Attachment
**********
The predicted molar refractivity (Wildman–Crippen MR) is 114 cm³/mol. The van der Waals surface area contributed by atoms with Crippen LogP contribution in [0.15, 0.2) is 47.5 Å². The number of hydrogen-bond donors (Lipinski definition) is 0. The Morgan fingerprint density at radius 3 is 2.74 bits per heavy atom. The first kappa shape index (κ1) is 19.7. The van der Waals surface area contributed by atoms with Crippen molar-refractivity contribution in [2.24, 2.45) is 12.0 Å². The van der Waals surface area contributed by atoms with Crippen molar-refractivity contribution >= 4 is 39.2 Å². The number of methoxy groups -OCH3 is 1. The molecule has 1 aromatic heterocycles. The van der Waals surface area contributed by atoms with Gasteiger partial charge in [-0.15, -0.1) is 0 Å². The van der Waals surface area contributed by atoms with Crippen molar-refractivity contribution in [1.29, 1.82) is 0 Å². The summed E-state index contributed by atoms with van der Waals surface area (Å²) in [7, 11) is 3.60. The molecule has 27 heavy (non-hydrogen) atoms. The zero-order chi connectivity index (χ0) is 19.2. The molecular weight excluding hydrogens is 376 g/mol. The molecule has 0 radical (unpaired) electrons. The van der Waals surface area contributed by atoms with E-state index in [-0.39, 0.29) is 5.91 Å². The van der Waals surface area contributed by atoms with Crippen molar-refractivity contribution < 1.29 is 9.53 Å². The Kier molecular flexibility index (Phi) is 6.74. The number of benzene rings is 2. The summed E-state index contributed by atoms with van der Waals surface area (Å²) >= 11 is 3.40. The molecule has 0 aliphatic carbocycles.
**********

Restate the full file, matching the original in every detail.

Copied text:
The predicted molar refractivity (Wildman–Crippen MR) is 114 cm³/mol. The van der Waals surface area contributed by atoms with Crippen LogP contribution in [0.15, 0.2) is 47.5 Å². The number of hydrogen-bond donors (Lipinski definition) is 0. The Morgan fingerprint density at radius 3 is 2.74 bits per heavy atom. The first kappa shape index (κ1) is 19.7. The van der Waals surface area contributed by atoms with Crippen molar-refractivity contribution in [2.24, 2.45) is 12.0 Å². The van der Waals surface area contributed by atoms with Crippen molar-refractivity contribution >= 4 is 39.2 Å². The number of methoxy groups -OCH3 is 1. The molecule has 1 aromatic heterocycles. The van der Waals surface area contributed by atoms with Gasteiger partial charge in [-0.15, -0.1) is 0 Å². The van der Waals surface area contributed by atoms with Crippen molar-refractivity contribution in [1.29, 1.82) is 0 Å². The summed E-state index contributed by atoms with van der Waals surface area (Å²) in [7, 11) is 3.60. The molecule has 27 heavy (non-hydrogen) atoms. The zero-order chi connectivity index (χ0) is 19.2. The molecular weight excluding hydrogens is 376 g/mol. The molecule has 0 radical (unpaired) electrons. The van der Waals surface area contributed by atoms with E-state index in [-0.39, 0.29) is 5.91 Å². The van der Waals surface area contributed by atoms with Crippen molar-refractivity contribution < 1.29 is 9.53 Å². The Kier molecular flexibility index (Phi) is 6.74. The number of benzene rings is 2. The summed E-state index contributed by atoms with van der Waals surface area (Å²) >= 11 is 3.40. The molecule has 0 aliphatic carbocycles.